Copyright 2008 Wizards of the Coast

Berbalangs are ghouls from filipino myth, and were first made into D&D monsters in an old issue of White Dwarf back in the OD&D days. Here, they’re only on the Monster Manual.

The Lore

Despite the impy look of the picture, Berbalangs are Medium! They’re Immortal Humanoids and Evil, but are not devils. The book doesn’t say much about their in-setting origin, but what little description is there implies berbalangs live in the world and not on the Astral Sea. They’re definitely sapient with Int 14, and speak Supernal.

They feed on the flesh and bones of dead humanoids, but that’s just a carrier for their real source of nourishment: the memories of the deceased. The creature relives those memories when it sleeps, and derives sustenance from them. It doesn’t matter whether the corpse is fresh or centuries old, the memories encoded in its physical form will still serve as food just fine.

Some berbalangs take up residence in remote villages, where they make a deal with the local leadership: instead of burying their dead, they offer them up to the monster, presumably in exchange for protection against other threats. If no one has died of natural causes recently, the berbalang instead demands a sacrifice.

Berbalangs are solitary, but will occasionally share their lairs with other monsters that like dwelling in tombs and crypts.

The Numbers

Berbalangs are Level 10 Solo Skirmishers with 408 HP. Their AC and Reflex are strong for their level, and their Will is slightly weak. They have a ground speed of 6 and a flight speed of 8.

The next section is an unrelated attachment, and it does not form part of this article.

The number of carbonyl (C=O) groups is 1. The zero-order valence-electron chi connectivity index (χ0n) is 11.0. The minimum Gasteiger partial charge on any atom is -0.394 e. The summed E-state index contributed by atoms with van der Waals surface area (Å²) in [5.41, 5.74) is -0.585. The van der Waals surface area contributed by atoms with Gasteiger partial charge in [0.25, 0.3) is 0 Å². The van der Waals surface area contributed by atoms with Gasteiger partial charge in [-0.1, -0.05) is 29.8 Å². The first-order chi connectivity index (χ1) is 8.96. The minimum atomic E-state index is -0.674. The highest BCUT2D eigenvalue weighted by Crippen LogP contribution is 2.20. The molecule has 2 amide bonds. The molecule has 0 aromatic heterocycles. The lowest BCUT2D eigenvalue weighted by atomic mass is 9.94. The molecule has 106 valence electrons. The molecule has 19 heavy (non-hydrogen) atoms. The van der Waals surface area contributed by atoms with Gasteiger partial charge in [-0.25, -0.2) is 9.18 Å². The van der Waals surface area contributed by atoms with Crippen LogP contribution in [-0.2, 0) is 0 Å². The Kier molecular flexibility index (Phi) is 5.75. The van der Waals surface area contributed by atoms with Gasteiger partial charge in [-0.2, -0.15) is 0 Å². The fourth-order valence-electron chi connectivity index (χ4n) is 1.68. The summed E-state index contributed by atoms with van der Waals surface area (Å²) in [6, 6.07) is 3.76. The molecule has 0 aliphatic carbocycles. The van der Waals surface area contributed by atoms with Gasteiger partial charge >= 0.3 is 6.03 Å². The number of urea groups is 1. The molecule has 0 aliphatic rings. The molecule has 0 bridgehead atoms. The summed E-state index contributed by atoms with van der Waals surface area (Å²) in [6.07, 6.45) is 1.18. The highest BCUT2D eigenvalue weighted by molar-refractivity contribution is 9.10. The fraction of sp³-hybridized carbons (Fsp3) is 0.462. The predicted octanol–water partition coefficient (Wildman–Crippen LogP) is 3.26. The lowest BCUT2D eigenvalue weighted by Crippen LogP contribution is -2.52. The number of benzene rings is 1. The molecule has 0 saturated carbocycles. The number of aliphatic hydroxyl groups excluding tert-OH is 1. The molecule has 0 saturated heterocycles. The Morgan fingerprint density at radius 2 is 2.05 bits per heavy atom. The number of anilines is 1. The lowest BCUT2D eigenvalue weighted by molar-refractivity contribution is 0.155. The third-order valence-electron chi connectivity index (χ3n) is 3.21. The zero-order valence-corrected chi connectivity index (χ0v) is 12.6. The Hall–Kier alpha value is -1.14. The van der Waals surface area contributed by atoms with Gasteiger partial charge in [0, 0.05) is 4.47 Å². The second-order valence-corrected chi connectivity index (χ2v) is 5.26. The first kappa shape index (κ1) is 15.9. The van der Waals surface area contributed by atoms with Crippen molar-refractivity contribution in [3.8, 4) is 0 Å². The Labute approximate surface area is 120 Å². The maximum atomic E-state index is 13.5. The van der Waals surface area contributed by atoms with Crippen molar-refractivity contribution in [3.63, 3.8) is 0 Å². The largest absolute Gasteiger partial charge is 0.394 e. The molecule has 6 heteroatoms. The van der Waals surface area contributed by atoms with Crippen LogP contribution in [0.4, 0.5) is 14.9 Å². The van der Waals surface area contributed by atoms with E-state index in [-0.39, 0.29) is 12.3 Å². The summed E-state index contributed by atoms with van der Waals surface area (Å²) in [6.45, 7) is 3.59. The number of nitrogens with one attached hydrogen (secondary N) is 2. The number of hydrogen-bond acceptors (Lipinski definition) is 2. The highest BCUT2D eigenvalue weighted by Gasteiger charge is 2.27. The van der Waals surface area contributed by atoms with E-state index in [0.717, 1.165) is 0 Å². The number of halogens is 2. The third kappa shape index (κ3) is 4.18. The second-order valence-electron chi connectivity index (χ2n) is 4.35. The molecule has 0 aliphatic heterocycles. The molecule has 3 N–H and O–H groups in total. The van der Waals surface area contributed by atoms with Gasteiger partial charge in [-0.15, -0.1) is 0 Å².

The only reason I don’t consider them the most gimmicky monster I saw so far is because I just reviewed beholders. You see, the berbalang’s main ability is Summon Duplicate, an at-will minor action. While not bloodied, the creature can create up to four psychic duplicates of itself. Creating a duplicate costs the berbalang one quarter of its current hit points, which become that duplicate’s HP. So a healthy berbalang can create three duplicates with 104, 76 and 57 HP respectively, leaving itself with 171.

The duplicates have all the same statistics of the original, and the damage of their attacks is psychic. They act as fully independent combatants and can be targeted by PCs normally. A berbalang can use a standard action to either absorb a duplicate and regain 50 HP, or detonate it. The resulting explosion affects every enemy adjacent to the sacrificed duplicate with an attack that does psychic damage, and which dazes even if it misses. This also causes 25 damage to the original berbalang.

Once per round the creature can also deflect all damage and all negative effects from an attack that hit it to one of its duplicates.

Its basic melee attack is downright prosaic next to all this: a claw attack that suffers from the usual math problems. In a given turn, every duplicate will get one of these, and they get sneak attacks against enemies flanked by two of them.

The suggested encounter is level 12: a berbalang, a gibbering mouther, and a skeletal tomb guardian walk into a bar.

A lone berbalang might make an interesting boss battle against a level 7-8 party, at the end of an investigative adventure where they find out it’s enslaving a village.